13. If I set my working color space to ProPhoto RGB, my photos will have richer gamut/colors.

Working space defines the set of colors which can be utilized for post-processing the image. Also just converting to the ProPhoto RGB doesn’t make a difference since it will not expand the small gamut into a wider one. Working space is meant to retain colors in images which have a wider color gamut.

14. I use Adobe RAW/Lightroom and I get perfect colors from my NEF RAW files.

This is not true. Put another way, the colors may be to your liking but they are not technically accurate (the actual colors that existed in the scene). NEF is a propietary RAW format and RAW doesn’t have a color-profile. Only the camera (or Nikon Capture NX2) knows the color curve of which Adobe has no clue. Adobe created camera profiles for many of these cameras in it’s lab and distributes them via the updates to Adobe RAW. Nevertheless, the moment you underexpose or overexpose, the colors are gone for a toss and can only be accurately reproduced if you shoot TIFFs or JPEGs or if you use Capture NX 2.

15. Having images with the correct profile will make them show right on my monitor.

It depends on the software you using to view the image is color managed or not. Windows and Mac are not color managed. They rely on the color managed applications to render accurate colors.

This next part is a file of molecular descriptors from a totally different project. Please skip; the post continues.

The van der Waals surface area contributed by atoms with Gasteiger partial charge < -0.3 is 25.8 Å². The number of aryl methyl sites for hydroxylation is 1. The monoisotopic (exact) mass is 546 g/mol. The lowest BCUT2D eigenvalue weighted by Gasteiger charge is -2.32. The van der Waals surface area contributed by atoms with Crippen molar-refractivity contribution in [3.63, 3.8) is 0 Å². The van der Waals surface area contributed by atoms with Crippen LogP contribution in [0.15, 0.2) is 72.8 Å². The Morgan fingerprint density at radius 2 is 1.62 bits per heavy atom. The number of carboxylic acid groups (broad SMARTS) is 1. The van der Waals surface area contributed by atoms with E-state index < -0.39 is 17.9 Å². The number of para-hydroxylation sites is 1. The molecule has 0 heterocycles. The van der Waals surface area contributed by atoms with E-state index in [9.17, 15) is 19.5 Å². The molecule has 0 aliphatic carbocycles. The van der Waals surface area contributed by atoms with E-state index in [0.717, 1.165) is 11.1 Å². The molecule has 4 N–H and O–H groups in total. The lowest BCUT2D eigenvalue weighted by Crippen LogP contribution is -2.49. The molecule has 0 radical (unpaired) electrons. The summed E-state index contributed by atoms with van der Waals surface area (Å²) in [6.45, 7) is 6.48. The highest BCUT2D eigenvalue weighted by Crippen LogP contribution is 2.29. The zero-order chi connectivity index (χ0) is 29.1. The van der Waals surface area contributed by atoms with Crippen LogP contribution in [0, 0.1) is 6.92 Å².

16. Working in ProPhoto RGB is a waste as one can’t even see what colors they are affecting?

Working in ProPhoto RGB is not a waste of time. Other than the benefits it has, you can actually visualize the colors you are editing. Photoshop’s advanced color management settings allows you to desaturate the colors to visualize what’s getting affected. Note that this helps you only visualize what’s getting affected. It however doesn’t display the actual colors as the monitor you are using to view the image outputs sRGB color gamut or Adobe RGB at the most. Remember, ProPhoto RGB is not meant to help you see extreme colors, it’s meant to help you retain the widest color gamut possible in your images. You can then convert them down depending on the target media.

17. I need ProPhoto RGB!

You may or you may not. If you can’t tell the difference between the ProPhoto RGB, Adobe RGB and sRGB variants of a colorful photograph, you are better off sticking to sRGB.

18. What’s the ideal color-managed workflow?

  1. Shoot RAW.
  2. If using NEFs use Capture NX or View NX to convert the RAW data to images and use Color Mode II (which is Adobe RGB — the widest gamut you can extract from NEFs while retaining true colors). For other non-proprietary RAW formats, Adobe RAW works well and use ProPhoto RGB.
  3. With either of these profiles use a color depth of 16bpp.
  4. After you are done with post-processing,  convert the images to the destination color-profile.
  5. Finally you may want to convert them to 8 bits. The order is important as reducing to 8 bits before profile conversion will result in banding. (Read why this artifact occurs in our previous post on working space comparison sRGB vs Adobe RGB vs ProPhoto RGB.)

If you still have some unanswered queries about color management, feel free to add to the list.